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Global slowdown looms over UAE despite import growth

Global slowdown looms over UAE despite import growth

Imports rose 22.3 percent year-on-year in May even as non-oil exports and re-export growth slows sharply.

September 6, 2011 9:00 by



The UAE’s non-oil import growth more than doubled to 22.3 percent year-on-year in May compared with April but exports and re-exports slowed sharply, data showed on Sunday, highlighting risks of global slowdown to the OPEC member’s economy.

Non-oil foreign trade in the UAE, the world’s No.4 oil exporter and key Gulf business hub, picked up strongly early this year helped by economic expansion in Asia following local debt woes in most of 2010.

In May, import growth accelerated from 11.0 percent seen in the previous month after quickening steadily since December, showing recovery in domestic demand.

However, growth in re-exports, which account for 22 percent of the overall UAE non-oil trade, halved to 7.0 percent in May from 14.4 percent in the previous month, data from the UAE Federal Customs Authority showed.

Non-oil export growth fell to 21.4 percent year-on-year from 58.8 percent in April. The authority does not provide figures for oil exports, which account for more than 40 percent of the total.

“Despite the strengthening in domestic demand, the weak real-estate related construction activities is weighing down upon the recovery in real imports’ growth,” Beltone Financial said in a note.

“The situation has improved, markedly, in 2011 … with volumes of imports, non-oil exports and re-exports volumes seeing a notable pace of year-on-year growth during the first quarter of 2011,” it said.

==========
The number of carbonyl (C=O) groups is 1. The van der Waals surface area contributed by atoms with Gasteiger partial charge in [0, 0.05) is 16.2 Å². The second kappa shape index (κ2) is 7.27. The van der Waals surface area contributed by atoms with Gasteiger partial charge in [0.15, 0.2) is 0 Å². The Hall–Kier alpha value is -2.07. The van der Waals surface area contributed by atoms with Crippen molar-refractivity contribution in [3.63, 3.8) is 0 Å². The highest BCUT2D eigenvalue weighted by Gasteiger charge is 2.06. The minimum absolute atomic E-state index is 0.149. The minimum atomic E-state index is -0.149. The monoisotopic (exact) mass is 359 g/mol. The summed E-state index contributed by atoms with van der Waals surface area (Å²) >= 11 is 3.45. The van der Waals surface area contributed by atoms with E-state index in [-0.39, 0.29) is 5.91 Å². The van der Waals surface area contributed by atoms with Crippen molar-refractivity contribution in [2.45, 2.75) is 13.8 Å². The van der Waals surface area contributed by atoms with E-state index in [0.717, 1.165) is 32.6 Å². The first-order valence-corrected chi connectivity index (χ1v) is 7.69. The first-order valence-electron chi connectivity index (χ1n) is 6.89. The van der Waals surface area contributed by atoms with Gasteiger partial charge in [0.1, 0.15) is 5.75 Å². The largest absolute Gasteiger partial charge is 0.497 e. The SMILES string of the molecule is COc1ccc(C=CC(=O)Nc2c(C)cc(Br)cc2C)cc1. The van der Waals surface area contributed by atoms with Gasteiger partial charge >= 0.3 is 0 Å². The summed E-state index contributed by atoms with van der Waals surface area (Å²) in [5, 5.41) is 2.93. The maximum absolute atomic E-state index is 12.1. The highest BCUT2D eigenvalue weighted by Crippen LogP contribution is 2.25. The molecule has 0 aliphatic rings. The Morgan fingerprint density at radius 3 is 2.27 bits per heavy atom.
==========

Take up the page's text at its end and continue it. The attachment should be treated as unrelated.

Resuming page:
RIPPLE EFFECT OF GLOBAL SLOWDOWN

However, analysts said growing uncertainties over the fragile global economic recovery and a slowdown in demand may pose a significant downside risk to the UAE’s economic outlook going forward.

“The UAE is the more integrated into the global economy than any of its regional peers. Any sustained downturn in global capital flows, or weakening international demand for goods and services will weigh more heavily here than elsewhere,” said Simon Williams, chief economist for MENA at HSBC in Dubai.

Economic growth is stagnating in Europe and cooling slightly in China, business activity data showed in August, fuelling concern about the risk of a global slump as Western governments struggle to cope with their debt problems.

The World Bank’s president said on Saturday the world economy was stepping into a “new danger zone”, urging Europe and the United States to tackle their debt problems.

In 2010, domestic consumption accounted for nearly 68 percent of the UAE economy, at $297 billion the second largest in the Arab world after Saudi Arabia.

Dubai, which had been reeling from a property bubble burst and debt troubles in…

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